Life comes up
Later the receptionist came to tell me that my host will soon be down to get me. Greetings, pleasantries and a visit to one of the offices presaged a meeting in the café for the mandatory morning coffee or was it a latte I had and it was nothing like Starbucks.
We had a general chat about things, where things were going and well about life, for whatever happens to us, either good or bad or somewhere in between comes under the broadest definition of life – that makes it easy to understand – questions get asked about my cane.
Then we went to meet other members of my team, 7 firm handshakes later, I began to make notes, read documentation and got my first access to the environment; the all-important wireless internet connectivity.
We are good to go, my first day has begun.

Battling Against Institutionalised Intimidation

Prosecutorial Overreach
Reading of Aaron Swartz this weekend left me mournful of the way as people have suggested of what might have led to his suicide. The tribute from his family [Published within an article on CNET] included a line that read thus: “Aaron's death is not simply a personal tragedy. It is the product of a criminal justice system rife with intimidation and prosecutorial overreach.”
Intimidation and prosecutorial overreach are the key words there, the young man was only 26, he was involved in creating the RSS 1.0 Specification, at 15, he was at the launch party of Creative Commons and one of the co-owners of Reddit – all his life he worked to make freely accessible information and data that apparently was collected at public expense and then charged for.
Beyond that, he could have become atrociously rich for all his talents and exploits but did not tread that path.
Queen bee parasitism
Another interesting development in social media is so well articulated by Max Keiser in Keiser Report: Lunatics & Lubricants (E392) [YouTube] where he used the term “Insectual” that explained as Mark Zuckerberg of Facebook being the queen bee and the 1 billion or so users of Facebook being the drones – the work of the drones creates the honey that the queen bee apparently creams off to make eye-watering profits. You need to watch the video to get the full context.
However after the Instagram [A Facebook acquisition] Terms of Use debacle and I will use Wikipedia’s words here – “The controversial policy changes were widely interpreted to allow for businesses or other entities to pay Instagram to display users' photos and other details in connection with sponsored content or promotions, without any compensation or notification to the user that posted the photo. There was no apparent option to opt out of the changed terms of use.” – We can safely assume that there is a parasitic culture developing where institutions arrogate rights to use your data without compensation and are ready to intimidate, persecute, prosecute or harass you if you seek any recognition.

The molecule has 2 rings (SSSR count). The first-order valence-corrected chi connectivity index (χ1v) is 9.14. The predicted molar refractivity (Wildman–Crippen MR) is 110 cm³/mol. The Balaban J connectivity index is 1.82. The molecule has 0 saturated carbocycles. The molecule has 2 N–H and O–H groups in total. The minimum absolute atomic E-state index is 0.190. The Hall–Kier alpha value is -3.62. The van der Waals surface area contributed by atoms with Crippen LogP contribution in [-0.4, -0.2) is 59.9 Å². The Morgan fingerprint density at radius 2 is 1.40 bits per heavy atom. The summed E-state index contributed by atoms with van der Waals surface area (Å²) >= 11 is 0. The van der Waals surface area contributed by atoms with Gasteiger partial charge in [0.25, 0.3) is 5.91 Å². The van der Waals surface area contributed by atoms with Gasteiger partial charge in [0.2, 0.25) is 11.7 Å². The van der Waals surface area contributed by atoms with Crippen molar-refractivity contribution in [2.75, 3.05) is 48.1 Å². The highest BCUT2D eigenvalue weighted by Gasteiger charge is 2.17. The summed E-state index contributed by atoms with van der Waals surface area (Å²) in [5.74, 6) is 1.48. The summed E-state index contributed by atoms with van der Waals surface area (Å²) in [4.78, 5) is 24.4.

My own run-in
I recently had such a situation, since the 8th of December, 2010, my blog was cited by Accredited Online Colleges (AOC) as one of 40 Best Blogs for African Studies Students, mine appearing at 12, I wrote about this at the time and then on a page called Blogging Trophies.
Just over a week ago, I got an email from a Compliance Officer working for AOC suggesting I remove links to their website because they might be in breach of some “red herring” Google webmaster guidelines to do with linking building practices for which they might be penalised.
I replied explaining why there were links to AOC, then I reviewed Google’s link building terms before suggesting I might consider taking a capture of the page to signify I was once cited (That is a PDF already, just in case I need it.) but I thought I had appealed to the reasonableness of the compliance apparatchik, I hadn’t. Her reply promptly asked me to remove the links whilst I was been patronised as cooperative, at which point I decided to sweat it out.
This is harassment
A week after, I got an slightly more tersely worded email with the same body of text as the first, to which I responded almost too cross for words but my push-back paid off, I received an apologise and undertaking never to be bothered again.
Besides, the citation remains but the situation remains people are out there using our data for their advantage and they are ready to bully, intimidate, harass, persecute or even prosecute you for exercising your fair usage rights.